When It Comes to Graffiti and Copyright, the Writing Is Not Always On the Wall

Columbia Law School's Kernochan Center for Law, Media, and the Arts Hosts Discussion Among Experts About the Ambiguous Nature of Copyright Law as Applied to Street Artists

New York, November 7, 2014—When Columbia Law School alumna Erin Thompson ’10, the first art law and art crime faculty member at John Jay College of Criminal Justice, testified as an expert in a graffiti copyright case last year, The New York Post called her “a bespectacled art professor.” 

“It was the highlight of my career,” Thompson said drily to a packed room of students and guests who had gathered for an Oct. 30 event sponsored by the Kernochan Center for Law, Media, and the Arts.
 
But all joking aside, the case—and several other high-profile matters in which graffiti or street artists have asserted copyright as a means of protecting their work—are shining a light on the ambiguous state of the law as applied to things like murals and sidewalk art.
 
Thompson was joined on the panel, “The Writing Is on the Wall, But Is It Protected: Graffiti and Copyright,” by Nick Riggle, a visiting assistant professor of aesthetics and the philosophy of art at Lafayette College, and Andrew Gerber, an attorney at Kushnirsky Gerber who represents street artist David Anasagasti in a copyright infringement case. Anasagasti’s case against American Eagle Outfitters, which used Anasagasti’s work without permission in advertisements, is pending.
 
Kernochan Center Deputy Director Philippa Loengard ’03, whose research focuses on intellectual property issues surrounding the visual arts and entertainment industries, moderated the event. Loengard set the stage by reminding attendees that although street art is in the public sphere—outside where people can see it for free—it is not necessarily in the legal public domain. The question of who owns, can use, or may destroy graffiti has come up in several cases recently, including Anasagasti’s and the one in which Thompson testified.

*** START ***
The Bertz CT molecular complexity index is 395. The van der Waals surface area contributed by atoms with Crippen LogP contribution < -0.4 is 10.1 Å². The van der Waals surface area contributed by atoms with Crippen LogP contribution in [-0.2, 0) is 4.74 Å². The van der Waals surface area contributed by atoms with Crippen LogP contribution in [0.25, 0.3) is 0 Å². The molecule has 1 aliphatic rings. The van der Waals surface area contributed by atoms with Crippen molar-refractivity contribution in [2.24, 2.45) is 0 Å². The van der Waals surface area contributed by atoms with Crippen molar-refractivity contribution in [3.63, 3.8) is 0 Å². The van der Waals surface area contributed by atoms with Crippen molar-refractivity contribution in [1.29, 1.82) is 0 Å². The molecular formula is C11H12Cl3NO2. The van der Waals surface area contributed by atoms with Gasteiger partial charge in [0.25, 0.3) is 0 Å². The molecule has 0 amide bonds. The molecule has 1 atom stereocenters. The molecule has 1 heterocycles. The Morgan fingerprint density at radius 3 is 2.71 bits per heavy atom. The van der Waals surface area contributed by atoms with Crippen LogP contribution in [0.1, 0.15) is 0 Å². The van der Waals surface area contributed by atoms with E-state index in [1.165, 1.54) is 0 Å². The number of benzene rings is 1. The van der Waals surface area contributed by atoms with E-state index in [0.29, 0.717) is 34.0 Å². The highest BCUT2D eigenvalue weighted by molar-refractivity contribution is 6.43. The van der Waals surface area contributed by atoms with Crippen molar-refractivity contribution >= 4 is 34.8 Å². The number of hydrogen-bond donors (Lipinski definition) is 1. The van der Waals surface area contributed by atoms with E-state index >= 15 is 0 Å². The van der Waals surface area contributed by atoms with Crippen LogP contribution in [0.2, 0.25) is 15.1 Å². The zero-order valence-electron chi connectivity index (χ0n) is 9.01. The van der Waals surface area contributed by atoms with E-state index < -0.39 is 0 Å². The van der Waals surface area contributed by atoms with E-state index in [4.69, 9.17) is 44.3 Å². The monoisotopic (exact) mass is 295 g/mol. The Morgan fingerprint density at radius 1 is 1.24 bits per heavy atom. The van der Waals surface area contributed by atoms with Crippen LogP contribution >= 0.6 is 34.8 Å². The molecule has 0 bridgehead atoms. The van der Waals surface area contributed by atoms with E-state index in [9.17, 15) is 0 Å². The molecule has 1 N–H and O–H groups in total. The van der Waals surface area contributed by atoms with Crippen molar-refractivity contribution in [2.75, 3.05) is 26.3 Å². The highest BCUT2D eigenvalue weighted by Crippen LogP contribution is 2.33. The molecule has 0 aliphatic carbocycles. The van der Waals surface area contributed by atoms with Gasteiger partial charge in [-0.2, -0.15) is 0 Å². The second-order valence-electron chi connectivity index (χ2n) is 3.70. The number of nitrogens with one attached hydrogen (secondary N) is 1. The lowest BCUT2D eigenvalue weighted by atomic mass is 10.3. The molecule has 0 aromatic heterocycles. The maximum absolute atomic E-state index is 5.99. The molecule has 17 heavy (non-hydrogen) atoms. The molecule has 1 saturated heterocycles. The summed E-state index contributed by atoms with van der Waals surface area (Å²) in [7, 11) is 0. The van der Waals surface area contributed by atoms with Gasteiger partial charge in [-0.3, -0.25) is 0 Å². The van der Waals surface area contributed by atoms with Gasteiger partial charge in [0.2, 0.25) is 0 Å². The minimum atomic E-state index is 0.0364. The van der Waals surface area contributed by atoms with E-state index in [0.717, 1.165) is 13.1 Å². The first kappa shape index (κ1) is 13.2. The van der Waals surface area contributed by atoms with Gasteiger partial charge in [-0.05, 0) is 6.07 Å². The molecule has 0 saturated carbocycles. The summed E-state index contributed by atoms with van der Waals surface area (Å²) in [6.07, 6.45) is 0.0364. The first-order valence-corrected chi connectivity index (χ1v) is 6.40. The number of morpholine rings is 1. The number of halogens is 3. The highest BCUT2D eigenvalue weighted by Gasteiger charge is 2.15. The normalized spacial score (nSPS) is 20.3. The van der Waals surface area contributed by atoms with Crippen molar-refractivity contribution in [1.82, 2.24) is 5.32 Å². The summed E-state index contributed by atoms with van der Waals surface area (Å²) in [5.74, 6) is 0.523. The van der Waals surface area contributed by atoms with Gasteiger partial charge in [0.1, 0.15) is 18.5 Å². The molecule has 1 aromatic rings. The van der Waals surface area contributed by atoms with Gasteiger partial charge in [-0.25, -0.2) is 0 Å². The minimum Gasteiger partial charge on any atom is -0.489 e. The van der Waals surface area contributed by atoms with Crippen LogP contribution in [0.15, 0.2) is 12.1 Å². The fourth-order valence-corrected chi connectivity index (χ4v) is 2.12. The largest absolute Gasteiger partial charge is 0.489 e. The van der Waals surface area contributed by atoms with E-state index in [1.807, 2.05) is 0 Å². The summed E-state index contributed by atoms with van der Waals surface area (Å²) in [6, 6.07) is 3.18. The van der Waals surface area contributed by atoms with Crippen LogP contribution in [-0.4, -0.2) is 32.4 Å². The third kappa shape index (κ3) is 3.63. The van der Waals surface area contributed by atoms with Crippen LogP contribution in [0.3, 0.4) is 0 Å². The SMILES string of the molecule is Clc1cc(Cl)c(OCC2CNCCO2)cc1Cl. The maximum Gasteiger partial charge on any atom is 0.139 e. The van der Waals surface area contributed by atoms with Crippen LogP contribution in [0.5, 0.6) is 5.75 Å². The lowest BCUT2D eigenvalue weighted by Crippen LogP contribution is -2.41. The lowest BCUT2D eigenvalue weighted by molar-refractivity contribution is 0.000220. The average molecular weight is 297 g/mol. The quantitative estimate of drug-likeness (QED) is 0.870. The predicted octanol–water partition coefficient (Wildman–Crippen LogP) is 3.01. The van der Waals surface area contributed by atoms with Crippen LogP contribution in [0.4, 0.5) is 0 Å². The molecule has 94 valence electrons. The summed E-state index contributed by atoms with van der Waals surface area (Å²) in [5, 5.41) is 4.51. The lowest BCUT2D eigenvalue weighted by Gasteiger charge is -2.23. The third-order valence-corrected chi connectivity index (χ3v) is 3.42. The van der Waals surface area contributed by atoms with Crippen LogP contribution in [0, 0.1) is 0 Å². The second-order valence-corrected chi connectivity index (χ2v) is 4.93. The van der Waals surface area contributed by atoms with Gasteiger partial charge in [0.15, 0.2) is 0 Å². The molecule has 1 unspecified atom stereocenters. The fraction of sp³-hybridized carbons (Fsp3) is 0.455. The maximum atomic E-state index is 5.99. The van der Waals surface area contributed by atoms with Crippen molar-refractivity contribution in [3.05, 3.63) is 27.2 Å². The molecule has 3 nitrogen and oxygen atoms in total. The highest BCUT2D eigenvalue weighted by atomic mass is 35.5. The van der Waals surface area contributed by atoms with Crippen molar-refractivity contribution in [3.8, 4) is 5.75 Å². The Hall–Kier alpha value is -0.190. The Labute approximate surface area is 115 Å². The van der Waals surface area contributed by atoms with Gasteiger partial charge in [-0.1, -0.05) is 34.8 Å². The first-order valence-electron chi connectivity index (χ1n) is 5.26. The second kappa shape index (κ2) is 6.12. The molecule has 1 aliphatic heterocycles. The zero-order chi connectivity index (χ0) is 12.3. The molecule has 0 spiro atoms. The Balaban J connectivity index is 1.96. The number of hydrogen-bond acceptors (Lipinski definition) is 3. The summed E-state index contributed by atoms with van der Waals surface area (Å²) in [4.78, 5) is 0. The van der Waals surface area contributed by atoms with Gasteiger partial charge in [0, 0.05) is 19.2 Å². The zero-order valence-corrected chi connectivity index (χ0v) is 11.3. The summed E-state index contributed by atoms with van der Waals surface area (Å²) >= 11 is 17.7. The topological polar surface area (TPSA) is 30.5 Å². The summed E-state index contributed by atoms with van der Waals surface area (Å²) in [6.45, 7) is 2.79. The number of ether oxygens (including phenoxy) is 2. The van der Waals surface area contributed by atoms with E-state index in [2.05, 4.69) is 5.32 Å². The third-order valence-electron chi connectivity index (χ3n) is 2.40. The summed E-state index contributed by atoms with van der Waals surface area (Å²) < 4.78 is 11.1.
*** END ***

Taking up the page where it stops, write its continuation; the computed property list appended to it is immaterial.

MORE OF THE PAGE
Riggle provided an overview of some of the types of sanctioned and unsanctioned art at issue, including murals, sculptures, stencils, projections, and performance art. He noted the works of artists ranging from Mark Jenkins, who has turned parking meters into giant lollipops, to C. Finley, who has used wallpaper to beautify dumpsters. Riggle also noted the ambiguity and variance among laws that govern street art and graffiti.
 
“Many of them aren’t even very clear about what graffiti is,” he said.
 
Thompson built on that theme. When famed graffiti artist Banksy painted a picture of a girl on a swing on the side of a Los Angeles building earlier this year, he was celebrated, she said. When another graffiti artist painted over the work, that artist was arrested and charged with felony vandalism.
 
Such disparate outcomes “make us think about how strange it is that graffiti artists can claim copyright protections for a work they can also be arrested for,” Thompson said.
 
Gerber said there haven’t been many graffiti copyright cases over the years, which means the case law is inconclusive on questions like how to determine damages when a court finds an artist’s copyright has been violated.
 
“I’m excited to see that a lot of street artists are starting to lawyer up,” he said. “It’s nice to see artists asserting their rights.”
 
The event was held as part of the Kernochan Center’s ongoing IP Speaker Series.

 

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